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Information and discussion about canning and dehydrating tomatoes and other garden vegetables and fruits. DISCLAIMER: SOME RECIPES MAY NOT COMPLY WITH CURRENT FOOD SAFETY GUIDELINES - FOLLOW AT YOUR OWN RISK

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Old August 30, 2016   #1
Spike2
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Default Tomato soup!

7 - 10 oz jars and 3 pints of condensed tomato soup canned and ready for winter!
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Old August 30, 2016   #2
imp
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Spike, what is your recipe for this? Looks so pretty.
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Old August 30, 2016   #3
Spike2
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Below is the basic recipe I use. I tend to mix it up a bit with whatever is growing in my garden! This time I added some fresh basil, one small Alma paprika pepper and 1/4 of a Thai chili pepper. The little bit of spicy pepper I added didn't add heat, just some extra flavor!!


8 lbs ripe tomatoes, unpeeled, quartered

1 cup celery, diced
2 cups onion, diced
1 large green or red pepper, seeded and diced
1 cup fresh parsley
6 bay leaves
3/4 cup Clear-Jel
2 1/2 Tablespoons salt (not required and can salt when serving)


Place tomatoes, celery, onion, green pepper in a pot and bring to a boil. Add parsley and bay leaves. Cook uncovered until tender, stirring as needed.

Press through a food mill or sieve into a large pot, add salt.

Mix Clear Jel by adding it to a ½ cup of cooled tomato puree. Bring soup back to a boil and stir in the diluted Clear Jel. Continue to boil for two minutes till thick consistency.

Ladle into pint jars and fill to 1” head space. Add 1 T. bottled lemon juice to each pint and Wipe rims and add hot lids and rings.

Process in pressure canner at 10 pounds of pressure for weighted gauge and 11 pounds for dial gauge, for 25 minutes for pints or half pints. Do not use quarts for this recipe.

When ready to make the soup just heat with equal amount of liquid such as milk, water or chicken broth.

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Old August 31, 2016   #4
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Sounds good! Thank you for the recipe.
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Old August 31, 2016   #5
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Why not quarts couldn't you just increase the processing time?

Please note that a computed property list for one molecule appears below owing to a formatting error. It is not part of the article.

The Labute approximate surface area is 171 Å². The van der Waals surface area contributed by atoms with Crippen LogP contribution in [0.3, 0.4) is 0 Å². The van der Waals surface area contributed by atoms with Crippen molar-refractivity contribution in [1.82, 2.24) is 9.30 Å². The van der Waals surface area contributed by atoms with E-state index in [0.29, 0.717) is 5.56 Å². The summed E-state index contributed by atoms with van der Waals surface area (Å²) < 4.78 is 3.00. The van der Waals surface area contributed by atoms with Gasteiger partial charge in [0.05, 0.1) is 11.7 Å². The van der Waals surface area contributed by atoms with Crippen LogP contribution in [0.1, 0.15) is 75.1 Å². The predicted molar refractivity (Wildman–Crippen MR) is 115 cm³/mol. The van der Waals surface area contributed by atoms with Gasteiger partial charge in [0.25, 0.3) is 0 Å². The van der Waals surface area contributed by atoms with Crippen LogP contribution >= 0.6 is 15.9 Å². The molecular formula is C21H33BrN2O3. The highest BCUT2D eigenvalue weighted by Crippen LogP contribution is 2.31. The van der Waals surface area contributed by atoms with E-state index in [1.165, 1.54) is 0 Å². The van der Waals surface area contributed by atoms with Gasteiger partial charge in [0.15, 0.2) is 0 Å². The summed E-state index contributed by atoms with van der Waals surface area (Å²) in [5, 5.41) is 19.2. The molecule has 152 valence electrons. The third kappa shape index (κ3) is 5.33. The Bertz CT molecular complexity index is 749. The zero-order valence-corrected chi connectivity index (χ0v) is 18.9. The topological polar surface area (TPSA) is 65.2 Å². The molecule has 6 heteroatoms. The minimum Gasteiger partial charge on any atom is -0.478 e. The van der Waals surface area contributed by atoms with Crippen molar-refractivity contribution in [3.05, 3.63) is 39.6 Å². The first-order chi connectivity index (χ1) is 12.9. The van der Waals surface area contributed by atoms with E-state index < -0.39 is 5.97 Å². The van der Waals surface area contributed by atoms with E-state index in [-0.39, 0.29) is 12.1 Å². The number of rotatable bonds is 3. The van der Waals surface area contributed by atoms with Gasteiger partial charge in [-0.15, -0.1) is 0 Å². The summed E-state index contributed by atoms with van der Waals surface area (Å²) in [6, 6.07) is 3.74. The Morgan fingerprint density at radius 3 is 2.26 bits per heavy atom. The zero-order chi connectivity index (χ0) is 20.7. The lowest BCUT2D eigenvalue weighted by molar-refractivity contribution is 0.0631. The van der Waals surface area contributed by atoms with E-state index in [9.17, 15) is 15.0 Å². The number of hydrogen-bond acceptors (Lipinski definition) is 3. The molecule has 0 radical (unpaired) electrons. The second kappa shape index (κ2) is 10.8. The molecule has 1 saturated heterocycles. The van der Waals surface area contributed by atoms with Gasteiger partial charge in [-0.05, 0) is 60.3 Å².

Not that I am going to make tomato soup I cant stand tomato soup.
But the recipe sounds good because it doesn't have dairy in it.
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Old August 31, 2016   #6
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I have no idea why not quarts? That is the basic recipe that was given to me that works great. I just mix it up a bit.
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Old August 31, 2016   #7
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Maybe it has something to do with the addition of clear jel (never seen that in tomato soup) and the density of qts. Would have to do more checking.
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Old August 31, 2016   #8
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I looked at NCHFP guidelines for spaghetti sauce (this recipe is a puree so would be similar) and here are the ingredients;

30 lbs tomatoes
1 cup chopped onions
5 cloves garlic, minced
1 cup chopped celery or green pepper
1 lb fresh mushrooms, sliced (optional)
4-1/2 tsp salt
2 tbsp oregano
4 tbsp minced parsley
2 tsp black pepper
1/4 cup brown sugar
1/4 cup vegetable oil
Yield: About 9 pints

Process pints 20 mins - qts 25 mins

Soup guidelines are completely different and call for much longer processing times due to other ingredients possibly being used like meats. It does say not to thicken before processing. I *personally* see the clear jel as a problem and would use it when opening the jar if needed. Other than that, I don't see a problem with canning in qts (w/o the clear jel).
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Old August 31, 2016   #9
Worth1
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Quote:
Originally Posted by coronabarb View Post
I looked at NCHFP guidelines for spaghetti sauce (this recipe is a puree so would be similar) and here are the ingredients;